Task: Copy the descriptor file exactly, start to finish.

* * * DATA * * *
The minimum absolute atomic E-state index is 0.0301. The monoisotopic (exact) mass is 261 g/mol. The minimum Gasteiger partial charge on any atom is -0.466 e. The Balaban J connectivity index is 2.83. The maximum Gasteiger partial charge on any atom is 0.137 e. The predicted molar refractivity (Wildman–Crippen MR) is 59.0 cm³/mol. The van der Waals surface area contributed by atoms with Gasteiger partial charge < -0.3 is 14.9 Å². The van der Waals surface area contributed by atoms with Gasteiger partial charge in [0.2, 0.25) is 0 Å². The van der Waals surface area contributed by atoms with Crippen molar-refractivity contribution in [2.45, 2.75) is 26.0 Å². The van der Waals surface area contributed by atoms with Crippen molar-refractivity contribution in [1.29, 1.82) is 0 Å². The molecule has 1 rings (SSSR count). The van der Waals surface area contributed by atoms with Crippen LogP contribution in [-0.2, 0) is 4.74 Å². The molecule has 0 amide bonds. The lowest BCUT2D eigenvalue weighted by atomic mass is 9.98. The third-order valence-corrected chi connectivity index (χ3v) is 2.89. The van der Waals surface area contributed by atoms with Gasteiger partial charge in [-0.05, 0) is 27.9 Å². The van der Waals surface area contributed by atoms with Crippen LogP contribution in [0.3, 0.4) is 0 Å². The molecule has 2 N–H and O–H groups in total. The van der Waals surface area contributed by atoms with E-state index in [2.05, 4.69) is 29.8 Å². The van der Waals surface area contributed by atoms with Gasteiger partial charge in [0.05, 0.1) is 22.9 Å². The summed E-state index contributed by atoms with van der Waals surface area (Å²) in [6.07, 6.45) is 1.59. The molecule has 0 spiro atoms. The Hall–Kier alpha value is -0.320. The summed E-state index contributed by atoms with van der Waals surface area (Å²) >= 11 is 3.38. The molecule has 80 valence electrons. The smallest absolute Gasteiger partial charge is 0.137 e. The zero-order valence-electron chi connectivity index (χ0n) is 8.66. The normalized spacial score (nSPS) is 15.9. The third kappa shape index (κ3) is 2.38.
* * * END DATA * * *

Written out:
The minimum absolute atomic E-state index is 0.0301. The monoisotopic (exact) mass is 261 g/mol. The minimum Gasteiger partial charge on any atom is -0.466 e. The Balaban J connectivity index is 2.83. The maximum Gasteiger partial charge on any atom is 0.137 e. The predicted molar refractivity (Wildman–Crippen MR) is 59.0 cm³/mol. The van der Waals surface area contributed by atoms with Gasteiger partial charge < -0.3 is 14.9 Å². The van der Waals surface area contributed by atoms with Gasteiger partial charge in [0.2, 0.25) is 0 Å². The van der Waals surface area contributed by atoms with Crippen molar-refractivity contribution in [2.45, 2.75) is 26.0 Å². The van der Waals surface area contributed by atoms with Crippen molar-refractivity contribution in [1.29, 1.82) is 0 Å². The molecule has 1 rings (SSSR count). The van der Waals surface area contributed by atoms with Crippen LogP contribution in [-0.2, 0) is 4.74 Å². The molecule has 0 amide bonds. The lowest BCUT2D eigenvalue weighted by atomic mass is 9.98. The third-order valence-corrected chi connectivity index (χ3v) is 2.89. The van der Waals surface area contributed by atoms with Gasteiger partial charge in [-0.05, 0) is 27.9 Å². The van der Waals surface area contributed by atoms with Crippen LogP contribution in [0.3, 0.4) is 0 Å². The molecule has 2 N–H and O–H groups in total. The van der Waals surface area contributed by atoms with E-state index in [2.05, 4.69) is 29.8 Å². The van der Waals surface area contributed by atoms with Gasteiger partial charge in [0.05, 0.1) is 22.9 Å². The summed E-state index contributed by atoms with van der Waals surface area (Å²) in [6.07, 6.45) is 1.59. The molecule has 0 spiro atoms. The Hall–Kier alpha value is -0.320. The summed E-state index contributed by atoms with van der Waals surface area (Å²) >= 11 is 3.38. The molecule has 80 valence electrons. The smallest absolute Gasteiger partial charge is 0.137 e. The zero-order valence-electron chi connectivity index (χ0n) is 8.66. The normalized spacial score (nSPS) is 15.9. The third kappa shape index (κ3) is 2.38.